2. Three things you need to know about your phone before you go: (1) your password, (2) how to connect to a new Wi-Fi network, and (3) how to turn off cellular roaming if you don’t. you don’t need it. If you are unsure of these things, practice before you go. Your password protects access to your private information (e-mails, social networks, etc.) in the event of loss or theft of your phone. Second, when you travel you will no doubt want to connect to Wi-Fi networks for various purposes, and using Wi-Fi can save your battery when looking for a restaurant or checking your emails. Finally, if you don’t make calls on your phone, you don’t need cellular roaming. This feature causes your phone to constantly scan for cell towers using battery power and possibly even costing you money.

3. Some countries have less secure networks than others. Therefore, activities such as banking and using credit cards should be avoided.

4. If possible, download the “Find My” app to another digital device. If you lose your phone, you can locate it with this app. You can also use the web. Google Find My Device will help you locate an Android device, and icloud.com/find will locate your iPhone. You can erase all data remotely if you think the phone is gone forever.

Communication with friends and family: Chances are you want to keep in touch with people back home. They will definitely feel more comfortable knowing where you are. Let’s review some methods that allow us to stay connected.

1. Email is always reliable and you can attach images and documents. Remember to use WiFi connection to save your battery and cellular data.

2. Texting is useful because you can send images and short videos. Again, you want to use the WiFi connection when possible.

3. FaceTime, Zoom, and Google Meet are all accessible via WiFi and are great for face-to-face communication. While on safari a few years ago, my friend was able to talk to her family via FaceTime from the African bush. Outside, elephants sniffed around the local watering hole and inside face to face with Topsham, Maine.

4. WhatsApp is a favorite texting app because it relies on WiFi and works anywhere in the world.

Digital cameras:

1. Bring extra batteries so you can quickly switch to a new one if needed.

2. If you take a lot of photos, bring a few extra memory cards.

3. If you use your phone as a camera, check how much storage space you have before you go. You may need to upload your photos to a cloud site like Dropbox or Google Photos so that when you’re in the middle of an exciting adventure, you don’t get the dreaded message that you’re out of storage. Your camera app will stop working. Plan ahead and take appropriate action before you go.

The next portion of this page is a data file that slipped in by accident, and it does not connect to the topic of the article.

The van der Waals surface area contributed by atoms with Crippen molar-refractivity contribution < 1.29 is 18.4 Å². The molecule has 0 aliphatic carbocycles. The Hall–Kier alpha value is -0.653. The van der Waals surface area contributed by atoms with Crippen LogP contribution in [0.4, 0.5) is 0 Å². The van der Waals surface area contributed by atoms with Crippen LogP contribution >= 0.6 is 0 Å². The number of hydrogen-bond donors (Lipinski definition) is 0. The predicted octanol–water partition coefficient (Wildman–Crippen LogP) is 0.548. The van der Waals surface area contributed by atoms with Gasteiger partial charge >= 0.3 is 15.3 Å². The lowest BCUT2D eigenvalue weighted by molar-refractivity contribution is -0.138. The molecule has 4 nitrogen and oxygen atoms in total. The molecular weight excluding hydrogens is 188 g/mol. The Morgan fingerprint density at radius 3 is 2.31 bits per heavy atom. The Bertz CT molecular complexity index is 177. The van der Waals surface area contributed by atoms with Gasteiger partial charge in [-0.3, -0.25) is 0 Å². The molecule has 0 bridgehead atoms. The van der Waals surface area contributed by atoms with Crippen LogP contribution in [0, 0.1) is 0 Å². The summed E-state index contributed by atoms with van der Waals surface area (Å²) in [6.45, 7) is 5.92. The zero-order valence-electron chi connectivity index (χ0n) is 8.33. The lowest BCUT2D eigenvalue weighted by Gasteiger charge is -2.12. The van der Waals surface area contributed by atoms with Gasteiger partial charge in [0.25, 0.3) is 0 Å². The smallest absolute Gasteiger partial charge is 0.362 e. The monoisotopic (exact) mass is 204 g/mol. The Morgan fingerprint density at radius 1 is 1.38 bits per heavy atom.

Consider useful apps to make your journey smoother: There are a variety of apps that display useful information while on the go. Here are three you might like.

1. Around Me: This app helps you locate everything from restaurants to gas stations to ATMs.

2. Rome2Rio: Find out how to get from point A to point B by plane, train, boat, bus, carpool or car.

3. Google Translate: This app will translate the written or spoken word. It will even translate the words your camera app is focused on. You can give a taxi driver or Uber directions in English and have them translated into Latvian so you can get to your destination effortlessly.

4. Don’t forget your Maps or Google Maps app! You will find routes by car, on foot, by bicycle and by public transport.

Have a good trip ! Remember that your mobile phone and other digital devices are indispensable travel aids that will help make your trip more memorable. And, there’s still time to join us in Kennebunkport on our Explorama and Asian fusion photography retreat. Learn more at tinyurl.com/btaexplorama.

BoomerTECH Adventures (boomertechadventures.com) provides expert advice and resources to help baby boomers and seniors build skills and confidence using their Apple devices. Boomers themselves, BoomerTECH Adventures leverages their skills as educators to create experiences that meet individual needs through timely videos, Zoom presentations, tech tips and blog posts.